The thought of growing roses strikes fear in the hearts of many gardeners. Why? Maybe it's because of their place in history. Cleopatra used the power of roses in her seduction of Mark Antony. Roman armies were showered with rose petals upon their victorious returns from battle. The War of the Roses was so named for the badges used by the Yorkists and Lancastrians in England's civil war in 1455 to 1487 -- a red rose for the House of Lancaster, a white rose for the House of York.
Maybe it's because they have inspired poets and playwrights like this famous quote by William Shakespeare. "What's in a name? That which we call a rose by any other name would smell as sweet."
Maybe it's because they are often seen in large collections, gardens dedicated to the genus Rosa, too intimidating for gardeners to grow in their own landscape.
Roses are plants like any others. Give them the conditions they prefer, plant them correctly, give them proper care, and they will thrive. Follow these basic guidelines and you'll be richly rewarded with blooms like no other.
Choose the right site
Roses need sunshine. At least six hours is required. A little shade in the afternoon is acceptable and will actually delay the fading of luscious blooms.
Roses need well-drained soil that has been abundantly amended with organic matter. They cannot tolerate heavy, wet soils. Adding organic matter is essential to growing roses. If you are unsure about the drainage of your soil, dig an 18-inch hole, fill with water, and walk away. Check it in 5 or 6 hours. If the water is gone, your drainage is adequate.
Plant them correctly
It is easiest to plant container-grown roses. These plants, actively growing with strong roots, establish into your soil quickly. They can also be planted at any time during the growing season.
When planting your new rose, gently remove it from its pot. If the roots were circling around the pot, untangle them with your hands, or score the roots in three or four places with a garden knife.
Planting depth is determined by the type of rose. Hybrid tea, grandiflora and floribunda roses are sensitive to our cold Midwestern winters. When planting these types, the bud union (the swollen area near the base of the plant where the rose was grafted on the roots) should be positioned 2 to 3 inches below the soil where it will be protected from winter damage.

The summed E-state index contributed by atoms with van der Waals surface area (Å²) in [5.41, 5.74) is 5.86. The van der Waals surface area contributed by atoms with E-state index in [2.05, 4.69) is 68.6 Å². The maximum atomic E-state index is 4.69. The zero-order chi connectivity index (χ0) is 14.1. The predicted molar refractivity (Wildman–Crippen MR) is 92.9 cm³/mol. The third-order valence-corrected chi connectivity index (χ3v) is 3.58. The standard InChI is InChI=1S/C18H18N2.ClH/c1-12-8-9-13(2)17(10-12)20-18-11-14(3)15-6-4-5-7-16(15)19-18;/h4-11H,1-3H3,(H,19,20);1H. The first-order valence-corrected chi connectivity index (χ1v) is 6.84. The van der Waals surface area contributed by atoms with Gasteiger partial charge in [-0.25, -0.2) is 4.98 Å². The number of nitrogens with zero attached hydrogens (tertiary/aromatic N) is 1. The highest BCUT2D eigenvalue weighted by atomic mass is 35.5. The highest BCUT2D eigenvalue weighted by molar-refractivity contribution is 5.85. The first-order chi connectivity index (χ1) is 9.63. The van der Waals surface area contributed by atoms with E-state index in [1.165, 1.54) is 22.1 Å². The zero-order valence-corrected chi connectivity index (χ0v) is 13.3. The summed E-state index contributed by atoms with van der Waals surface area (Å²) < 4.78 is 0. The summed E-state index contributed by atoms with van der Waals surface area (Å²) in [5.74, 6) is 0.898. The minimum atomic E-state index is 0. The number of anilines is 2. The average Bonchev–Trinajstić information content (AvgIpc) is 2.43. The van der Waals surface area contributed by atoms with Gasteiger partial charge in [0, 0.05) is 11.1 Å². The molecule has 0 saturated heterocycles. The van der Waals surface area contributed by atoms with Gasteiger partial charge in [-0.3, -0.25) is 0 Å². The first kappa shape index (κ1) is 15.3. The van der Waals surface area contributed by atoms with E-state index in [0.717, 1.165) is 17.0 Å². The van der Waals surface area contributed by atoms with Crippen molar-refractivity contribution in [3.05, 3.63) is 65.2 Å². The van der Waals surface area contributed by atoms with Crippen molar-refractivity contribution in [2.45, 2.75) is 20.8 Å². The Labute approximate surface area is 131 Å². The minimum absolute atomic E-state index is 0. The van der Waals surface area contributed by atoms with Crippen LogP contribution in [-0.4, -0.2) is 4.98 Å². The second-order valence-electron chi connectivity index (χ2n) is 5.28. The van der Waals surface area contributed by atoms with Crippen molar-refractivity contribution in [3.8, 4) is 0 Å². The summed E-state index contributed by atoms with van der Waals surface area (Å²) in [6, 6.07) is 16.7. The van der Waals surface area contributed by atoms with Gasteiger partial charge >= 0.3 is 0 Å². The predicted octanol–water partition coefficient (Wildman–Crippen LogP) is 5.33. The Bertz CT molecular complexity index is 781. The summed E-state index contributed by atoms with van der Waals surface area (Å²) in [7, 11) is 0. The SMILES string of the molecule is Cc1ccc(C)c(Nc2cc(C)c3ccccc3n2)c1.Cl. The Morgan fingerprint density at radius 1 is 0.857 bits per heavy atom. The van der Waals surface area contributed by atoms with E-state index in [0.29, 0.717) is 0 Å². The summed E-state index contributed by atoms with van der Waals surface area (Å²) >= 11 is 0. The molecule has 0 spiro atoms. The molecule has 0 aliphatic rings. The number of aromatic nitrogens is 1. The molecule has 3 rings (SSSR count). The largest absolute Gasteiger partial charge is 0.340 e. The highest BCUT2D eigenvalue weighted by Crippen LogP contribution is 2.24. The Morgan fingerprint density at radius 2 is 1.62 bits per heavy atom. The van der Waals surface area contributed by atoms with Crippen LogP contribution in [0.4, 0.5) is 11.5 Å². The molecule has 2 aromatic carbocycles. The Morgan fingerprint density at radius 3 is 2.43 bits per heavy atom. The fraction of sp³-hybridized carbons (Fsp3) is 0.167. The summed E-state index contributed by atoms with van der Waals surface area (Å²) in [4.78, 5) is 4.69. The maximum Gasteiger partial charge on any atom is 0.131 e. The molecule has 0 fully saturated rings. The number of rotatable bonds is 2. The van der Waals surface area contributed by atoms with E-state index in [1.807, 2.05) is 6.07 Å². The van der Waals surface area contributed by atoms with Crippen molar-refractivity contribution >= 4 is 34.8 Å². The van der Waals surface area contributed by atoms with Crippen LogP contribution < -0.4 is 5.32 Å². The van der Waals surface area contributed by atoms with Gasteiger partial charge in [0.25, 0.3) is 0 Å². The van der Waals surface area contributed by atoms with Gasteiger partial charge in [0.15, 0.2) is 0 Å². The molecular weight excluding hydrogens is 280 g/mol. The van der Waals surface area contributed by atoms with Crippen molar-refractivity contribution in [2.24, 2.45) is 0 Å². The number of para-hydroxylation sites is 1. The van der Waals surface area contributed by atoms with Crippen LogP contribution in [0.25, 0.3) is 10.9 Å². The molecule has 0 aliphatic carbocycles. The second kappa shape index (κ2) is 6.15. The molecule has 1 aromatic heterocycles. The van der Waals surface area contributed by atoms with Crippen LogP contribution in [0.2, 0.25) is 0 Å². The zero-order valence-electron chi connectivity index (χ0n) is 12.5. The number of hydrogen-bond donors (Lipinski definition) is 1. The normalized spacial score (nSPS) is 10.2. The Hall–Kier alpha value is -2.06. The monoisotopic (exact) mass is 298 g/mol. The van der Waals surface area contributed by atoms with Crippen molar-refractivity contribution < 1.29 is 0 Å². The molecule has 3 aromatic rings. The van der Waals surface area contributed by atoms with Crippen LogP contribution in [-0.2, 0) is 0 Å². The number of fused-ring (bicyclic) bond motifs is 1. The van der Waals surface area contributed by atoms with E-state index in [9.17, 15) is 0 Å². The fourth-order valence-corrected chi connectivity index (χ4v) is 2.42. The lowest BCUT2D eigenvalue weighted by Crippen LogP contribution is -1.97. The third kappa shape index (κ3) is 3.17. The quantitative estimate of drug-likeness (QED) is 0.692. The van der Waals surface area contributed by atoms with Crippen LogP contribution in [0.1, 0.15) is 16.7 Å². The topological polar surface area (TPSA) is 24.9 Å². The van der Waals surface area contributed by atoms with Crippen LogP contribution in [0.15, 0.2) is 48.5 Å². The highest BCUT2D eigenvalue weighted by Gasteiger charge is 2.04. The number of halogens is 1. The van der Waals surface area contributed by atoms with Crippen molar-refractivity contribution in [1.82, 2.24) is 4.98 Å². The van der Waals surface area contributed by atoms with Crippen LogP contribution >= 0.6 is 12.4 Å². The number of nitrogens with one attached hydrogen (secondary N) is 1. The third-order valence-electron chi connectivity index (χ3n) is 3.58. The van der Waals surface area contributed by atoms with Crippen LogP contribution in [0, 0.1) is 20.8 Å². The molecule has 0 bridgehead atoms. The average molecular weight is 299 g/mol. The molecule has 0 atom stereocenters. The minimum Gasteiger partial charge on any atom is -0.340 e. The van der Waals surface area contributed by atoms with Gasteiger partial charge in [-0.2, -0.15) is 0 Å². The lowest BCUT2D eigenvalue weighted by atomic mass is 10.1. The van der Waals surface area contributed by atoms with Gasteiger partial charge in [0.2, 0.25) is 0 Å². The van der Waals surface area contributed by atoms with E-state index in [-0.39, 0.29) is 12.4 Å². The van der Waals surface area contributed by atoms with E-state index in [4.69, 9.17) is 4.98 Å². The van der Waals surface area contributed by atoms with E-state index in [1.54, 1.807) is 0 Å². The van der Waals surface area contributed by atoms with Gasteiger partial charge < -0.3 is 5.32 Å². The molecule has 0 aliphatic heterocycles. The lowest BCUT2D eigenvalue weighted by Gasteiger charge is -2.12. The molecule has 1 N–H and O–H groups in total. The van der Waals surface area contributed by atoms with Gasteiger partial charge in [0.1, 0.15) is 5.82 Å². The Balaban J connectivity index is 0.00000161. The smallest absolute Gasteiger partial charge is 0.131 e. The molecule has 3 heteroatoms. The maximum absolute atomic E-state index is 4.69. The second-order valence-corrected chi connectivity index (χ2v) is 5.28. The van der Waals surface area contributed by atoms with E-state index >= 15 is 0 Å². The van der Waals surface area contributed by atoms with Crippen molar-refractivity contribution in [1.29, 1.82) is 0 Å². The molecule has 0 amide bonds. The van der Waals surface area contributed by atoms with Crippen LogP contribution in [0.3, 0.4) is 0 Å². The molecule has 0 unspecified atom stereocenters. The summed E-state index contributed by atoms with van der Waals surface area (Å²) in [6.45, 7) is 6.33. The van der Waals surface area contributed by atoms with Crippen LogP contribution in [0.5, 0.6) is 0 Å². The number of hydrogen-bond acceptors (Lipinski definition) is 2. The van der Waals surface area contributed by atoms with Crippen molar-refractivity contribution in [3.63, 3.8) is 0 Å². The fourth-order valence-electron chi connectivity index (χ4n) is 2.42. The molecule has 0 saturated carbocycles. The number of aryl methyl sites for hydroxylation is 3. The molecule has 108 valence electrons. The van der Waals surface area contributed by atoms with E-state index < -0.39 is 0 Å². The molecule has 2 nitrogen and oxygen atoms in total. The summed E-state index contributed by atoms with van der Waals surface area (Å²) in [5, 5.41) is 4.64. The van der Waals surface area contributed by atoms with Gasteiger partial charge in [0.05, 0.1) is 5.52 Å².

Shrub and ground cover roses are not grafted and should be planted at the same depth as they were in their pots.
Dig a wide hole and add that very important organic matter. Mix in bonemeal or superphosphate according to packaged directions. Place your new rose in the hole, fill in with soil/organic matter mix, gently firm the soil, and water in well. Add a 2-inch layer of mulch to help conserve the moisture.
Give them appropriate care
Roses need water and fertilizer. They prefer consistent moisture and need an inch of water per week through the growing season. If you need to water because Mother Nature isn't cooperating, try to keep water off the foliage to reduce the chance of fungal diseases.
Roses are hungry. It's hard work producing all those beautiful and bountiful blooms! Most varieties benefit from two feedings -- one in spring and another around the 4th of July. Use a balanced fertilized (10-10-10) or a specially blended rose fertilizer. Stop feeding after August 15. New growth after this point is easily damaged in winter.
Protect your roses in winter. After some hard frosts, pile on 10 to 12 inches of well-drained soil or loose mulch over the base of the plant. I open a bag of mulch and dump it right over the top of the rose. Gently jiggling the stems of the rose encourages the mulch downward over the base. Do not prune roses in fall -- wait until spring to perform this task.
• Diana Stoll is a horticulturist and the garden center manager at The Planter's Palette, 28W571 Roosevelt Road, Winfield. Call (630) 293-1040, ext. 2, or visit planterspalette.com.